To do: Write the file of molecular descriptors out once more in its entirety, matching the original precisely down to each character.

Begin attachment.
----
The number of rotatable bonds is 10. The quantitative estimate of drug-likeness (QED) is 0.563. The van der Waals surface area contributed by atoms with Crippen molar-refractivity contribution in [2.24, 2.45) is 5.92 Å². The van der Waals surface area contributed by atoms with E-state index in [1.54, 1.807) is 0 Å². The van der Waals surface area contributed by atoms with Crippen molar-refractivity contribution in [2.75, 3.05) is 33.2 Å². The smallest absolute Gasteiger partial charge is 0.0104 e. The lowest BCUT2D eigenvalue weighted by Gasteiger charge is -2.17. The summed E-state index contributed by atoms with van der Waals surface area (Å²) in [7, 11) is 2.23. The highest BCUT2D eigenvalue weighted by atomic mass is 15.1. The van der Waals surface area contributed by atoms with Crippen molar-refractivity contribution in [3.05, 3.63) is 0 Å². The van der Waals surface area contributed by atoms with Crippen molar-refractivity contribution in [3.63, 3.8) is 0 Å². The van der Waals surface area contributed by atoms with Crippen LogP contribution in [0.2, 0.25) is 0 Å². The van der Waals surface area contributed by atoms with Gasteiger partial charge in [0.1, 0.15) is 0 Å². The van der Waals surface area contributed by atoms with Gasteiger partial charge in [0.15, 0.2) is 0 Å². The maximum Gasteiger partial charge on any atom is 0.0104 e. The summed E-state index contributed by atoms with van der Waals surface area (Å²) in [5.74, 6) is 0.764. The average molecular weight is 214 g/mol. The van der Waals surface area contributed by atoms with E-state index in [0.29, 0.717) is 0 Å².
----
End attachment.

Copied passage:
The number of rotatable bonds is 10. The quantitative estimate of drug-likeness (QED) is 0.563. The van der Waals surface area contributed by atoms with Crippen molar-refractivity contribution in [2.24, 2.45) is 5.92 Å². The van der Waals surface area contributed by atoms with E-state index in [1.54, 1.807) is 0 Å². The van der Waals surface area contributed by atoms with Crippen molar-refractivity contribution in [2.75, 3.05) is 33.2 Å². The smallest absolute Gasteiger partial charge is 0.0104 e. The lowest BCUT2D eigenvalue weighted by Gasteiger charge is -2.17. The summed E-state index contributed by atoms with van der Waals surface area (Å²) in [7, 11) is 2.23. The highest BCUT2D eigenvalue weighted by atomic mass is 15.1. The van der Waals surface area contributed by atoms with Crippen molar-refractivity contribution in [3.05, 3.63) is 0 Å². The van der Waals surface area contributed by atoms with Crippen molar-refractivity contribution in [3.63, 3.8) is 0 Å². The van der Waals surface area contributed by atoms with Crippen LogP contribution in [0.2, 0.25) is 0 Å². The van der Waals surface area contributed by atoms with Gasteiger partial charge in [0.1, 0.15) is 0 Å². The van der Waals surface area contributed by atoms with Gasteiger partial charge in [0.15, 0.2) is 0 Å². The maximum Gasteiger partial charge on any atom is 0.0104 e. The summed E-state index contributed by atoms with van der Waals surface area (Å²) in [5.74, 6) is 0.764. The average molecular weight is 214 g/mol. The van der Waals surface area contributed by atoms with E-state index in [0.29, 0.717) is 0 Å².